Caption: A tour of the restored habitat
The trailheads listed below provide access to the paved trails. We also recommend calling the Ranger Office at (602) 262-6863 or (602) 262-6713 (tty) with any questions or concerns before heading out to the area.
All trailhead parking areas are open from sunrise to sunset, or to 7 p.m.; whichever comes first seasonally:
- 2439 S. Central Ave. (Northeast corner)
- 3212 S. 7th Ave. (Southwest corner)
- 2801 S. 7th Ave. (Equestrian Staging)
- 2875 S. 7th St. (Southeast corner)
- 3203 S. 16th St. (Southeast corner)
While visiting Rio Salado, please remember that the area is a habitat restoration project; remain on designated trails, do not enter the ponds or river channel, remove rocks or flowers, disturb wildlife, throw rocks into ponds, and keep dogs on leashes on the hard surface (asphalt trails).
Please note that leashed dogs are allowed on the hard surface (asphalt) trails only. The primary goal of the project is to re-establish sensitive riparian habitat that disappeared from the Valley decades ago. Please do your part to allow the habitat to thrive and grow by keeping your dog on a leash and removing and properly disposing of all pet waste.
Caption: Nina Mason Pulliam Rio Salado Audubon Center
Opened in October 2009, the Nina Mason Pulliam Rio Salado Audubon Center is a nature center in the heart of the City of Phoenix’s Rio Salado Habitat Restoration Area, a 600-acre park along the historic Salt River. Located less then two miles from downtown Phoenix, the Center is a gateway to a lush Sonoran riparian habitat used by over 200 species of birds and other wildlife—beavers, muskrats, coyotes, jackrabbits, cottontails, and javelinas—to name a few.
The free admission Center offers interactive exhibits, an interpretive loop, connections to the Rio Salado Habitat’s sixteen miles of hiking and riding trails and a variety of hands-on nature programs, including beginning birding classes and bird walks, school field trip programs and more. Address: 3131 S. Central Ave, Phoenix, 85040, (602) 468-6470.
Rio Salado Habit Restoration Area’s Monarch Habitat has been selected as one of three recipients of the Pennies for the Planet Campaign this year! How can YOU help the monarch butterflies at Rio Salado?
See: http://www.togethergreen.org/P4P/arizona.aspx or http://www.facebook.com/penniesfortheplanet#!/penniesfortheplanet?v=wall today and join in the fun!
Caption: Milkweed was planted to attract Monarchs
In September Monarchs were spotted returning to Rio Salado for the fifth consecutive year. Record heat tipping 111 degrees in September kept the butterflies near the river in Cottonwood and Willow trees to keep cool. In October when the temperatures finally dropped, monarchs appeared near the waterfall and the thicker tree canopy where they have spent the winter in previous years. They have also been spotted west of Central Avenue near the river in deep pockets of Seep Willow and Sunflowers. Recently five to ten monarchs have been spotted daily flying above the Desert Milkweed, Asclepias subulata, near the waterfall alone.
Last Spring the number of Monarchs returning from overwintering grounds in Mexico and California is the lowest number ever recorded. In the East, monarchs had a favorable summer breeding season and numbers appear to be rebounding but still remain below average. In the West, reports of breeding monarchs have been limited and their numbers are unknown. Likely due to the record heat in the Phoenix area, monarch egg-laying was limited in September but increased as the temperatures cooled in October. November brought a surge of freshly eclosed monarchs and they continue to glide through Rio Salado and other riparian areas in higher numbers than previous years as well as in backyard gardens.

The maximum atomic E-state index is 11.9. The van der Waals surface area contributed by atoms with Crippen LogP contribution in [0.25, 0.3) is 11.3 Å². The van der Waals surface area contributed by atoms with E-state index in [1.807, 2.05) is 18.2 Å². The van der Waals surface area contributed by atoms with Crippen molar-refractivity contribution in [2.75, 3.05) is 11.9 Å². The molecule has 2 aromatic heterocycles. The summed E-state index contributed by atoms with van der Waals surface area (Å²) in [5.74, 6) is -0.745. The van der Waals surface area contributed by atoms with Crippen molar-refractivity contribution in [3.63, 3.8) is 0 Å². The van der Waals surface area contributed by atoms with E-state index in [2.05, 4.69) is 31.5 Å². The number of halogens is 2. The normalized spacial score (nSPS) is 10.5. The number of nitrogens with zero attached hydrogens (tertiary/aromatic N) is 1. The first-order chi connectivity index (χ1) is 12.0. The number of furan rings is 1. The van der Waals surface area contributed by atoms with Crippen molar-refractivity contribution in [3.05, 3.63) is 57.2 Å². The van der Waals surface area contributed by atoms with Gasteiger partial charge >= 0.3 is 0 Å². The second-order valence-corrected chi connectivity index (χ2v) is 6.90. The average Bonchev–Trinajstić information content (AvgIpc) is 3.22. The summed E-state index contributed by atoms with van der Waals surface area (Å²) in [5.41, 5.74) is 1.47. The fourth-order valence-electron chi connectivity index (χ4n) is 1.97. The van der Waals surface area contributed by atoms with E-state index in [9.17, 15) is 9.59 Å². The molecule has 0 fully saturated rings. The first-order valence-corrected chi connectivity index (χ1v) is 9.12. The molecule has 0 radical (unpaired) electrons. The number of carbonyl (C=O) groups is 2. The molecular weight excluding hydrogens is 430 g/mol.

To help protect the Monarchs at Rio Salado 18 monarch-lovers planted 21 Desert Milkweed and placed signs around the overwintering site on December 5 last year. Desert Milkweed, Asclepias subulata, is a host plant for monarchs butterflies, a place where they will lay their eggs in the spring and fall, and is a common desert plant. New signs were placed in paths that developed in the protective thicket of trees. Breaking the tree canopy can fracture the fragile temperature moderating ecosystem where the monarchs stay during the winter much like leaving a door open on a very hot or very cold day in your house. Your support is greatly appreciated to stay only on the marked trails and refrain from walking in this important habitat to preserve this fragile ecosystem.
What does a Monarch Butterfly look like? Take a look at the similarities and differences between a Monarch, Queen and Painted Lady butterfly:
Caption: Monarch: Notice the white dots are only found on the Monarch’s wing edge
Caption: Queen: White dots are found throughout the Queen butterfly
Caption: Painted Lady: The Painted Lady is similar but much smaller
Educational and Interpretive Programs
Click on the link below to browse or register for programs. You may also call (602) 262-6863 or (602) 262-6713 (tty) for more information. Browse or register for On-line Programs
Group Visits & Field Trips
Educators will find the Rio Salado Habitat a great resource for their students. If your group is looking for a specialized program, please contact us as we can help coordinate an educational opportunity especially for you. To inquire about a group visit or field trip, call (602) 262-6863 or (602) 262-6713 (tty) or complete and submit an "Activity Request Form."
Caption: Learn about the wonders of Rio Salado wetlands
Caption: The Learning Circle left, made of recycled cement, and the walking bridge over the Rio Salado